ROME — With more than half of its seminarians already back in the United States, the Pontifical North American College in Rome is sending its students home.
“In consultation with our board of governors and the U.S. Embassy to the Holy See, we have asked all students at our two campuses to return to their home dioceses in the United States,” said a notice posted on the seminary’s Facebook page March 23, the day after students were informed.
The post said students “will undergo a 14-day quarantine once they arrive home and will continue to pursue formation via the online courses that have been in place for the last few weeks.”
The U.S. State Department March 20 issued a “Global Level 4 Health Advisory,” urging U.S. citizens to avoid all international travel due to the COVID-19 pandemic. “In countries where commercial departure options remain available, U.S. citizens who live in the United States should arrange for immediate return to the United States, unless they are prepared to remain abroad for an indefinite period,” the State Department said.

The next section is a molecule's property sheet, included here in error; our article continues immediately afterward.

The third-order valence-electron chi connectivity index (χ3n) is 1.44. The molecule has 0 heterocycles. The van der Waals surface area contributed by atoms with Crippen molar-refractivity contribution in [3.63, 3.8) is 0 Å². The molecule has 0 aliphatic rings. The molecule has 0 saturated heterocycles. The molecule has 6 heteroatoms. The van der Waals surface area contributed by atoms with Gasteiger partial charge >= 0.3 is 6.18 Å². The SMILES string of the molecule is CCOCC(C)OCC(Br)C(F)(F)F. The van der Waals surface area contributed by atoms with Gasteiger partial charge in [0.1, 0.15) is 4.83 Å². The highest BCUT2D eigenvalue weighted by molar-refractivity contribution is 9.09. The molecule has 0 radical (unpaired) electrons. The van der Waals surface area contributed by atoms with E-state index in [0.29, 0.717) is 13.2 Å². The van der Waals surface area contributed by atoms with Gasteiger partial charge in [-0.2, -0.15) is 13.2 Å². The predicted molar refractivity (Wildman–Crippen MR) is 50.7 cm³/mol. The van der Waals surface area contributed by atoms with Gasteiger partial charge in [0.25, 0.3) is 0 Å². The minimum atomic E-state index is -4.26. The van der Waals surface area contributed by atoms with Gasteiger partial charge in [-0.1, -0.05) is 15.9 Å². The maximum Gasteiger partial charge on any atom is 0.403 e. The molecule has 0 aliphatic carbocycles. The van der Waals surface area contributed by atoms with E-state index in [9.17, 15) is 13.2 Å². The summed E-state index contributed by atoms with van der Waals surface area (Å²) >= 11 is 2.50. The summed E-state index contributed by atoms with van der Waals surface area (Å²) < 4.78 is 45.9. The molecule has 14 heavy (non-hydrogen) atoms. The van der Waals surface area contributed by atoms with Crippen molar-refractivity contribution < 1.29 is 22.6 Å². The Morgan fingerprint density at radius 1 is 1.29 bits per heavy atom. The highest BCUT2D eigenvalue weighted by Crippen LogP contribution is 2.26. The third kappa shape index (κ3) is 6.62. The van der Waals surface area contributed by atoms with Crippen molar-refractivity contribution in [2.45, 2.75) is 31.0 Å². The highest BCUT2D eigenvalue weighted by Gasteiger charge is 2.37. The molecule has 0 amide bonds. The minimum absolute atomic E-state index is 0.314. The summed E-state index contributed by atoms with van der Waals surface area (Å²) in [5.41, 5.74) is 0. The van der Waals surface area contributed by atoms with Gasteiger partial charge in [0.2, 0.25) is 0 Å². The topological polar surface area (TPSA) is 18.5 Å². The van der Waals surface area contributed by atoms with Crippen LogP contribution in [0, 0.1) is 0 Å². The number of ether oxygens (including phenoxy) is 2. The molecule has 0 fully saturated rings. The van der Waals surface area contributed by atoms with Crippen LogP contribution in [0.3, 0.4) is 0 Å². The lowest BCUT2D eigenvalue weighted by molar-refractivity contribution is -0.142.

Particularly after Italy closed all schools and universities March 5 and then ordered a nationwide lockdown March 9, many dioceses already had called their students home, especially transitional deacons who are to be ordained to the priesthood in June.
As of March 16, only 92 of the 192 seminarians remained on the campus on the Janiculum Hill, Father Peter Harman, the rector, had told Catholic News Service. He did not say how many priests, doing graduate studies, were still living at the college’s separate facility, the Casa Santa Maria.
The notice said one of the factors influencing the decision to send all students home was Italian Prime Minister Giuseppe Conte’s announcement March 21 closing all “nonessential” business throughout the country.
Conte’s announcement, the NAC post said, raised questions “regarding the production of goods and the further restriction on the movements of workers.”
“While disappointing,” the post said, the decision to send all the students home “is based on our desire and responsibility to assure that, at this time, our students are closest to the emotional support systems of their diocese and families.”
The ban on travelers from Europe entering the United States was announced by President Donald Trump March 12 and went into effect the following day. U.S. citizens living in or visiting Europe are exempt from the ban, although many flights to the United States have been canceled and planes coming from Europe may land only at designated airports equipped to do a health screening of passengers entering the country.
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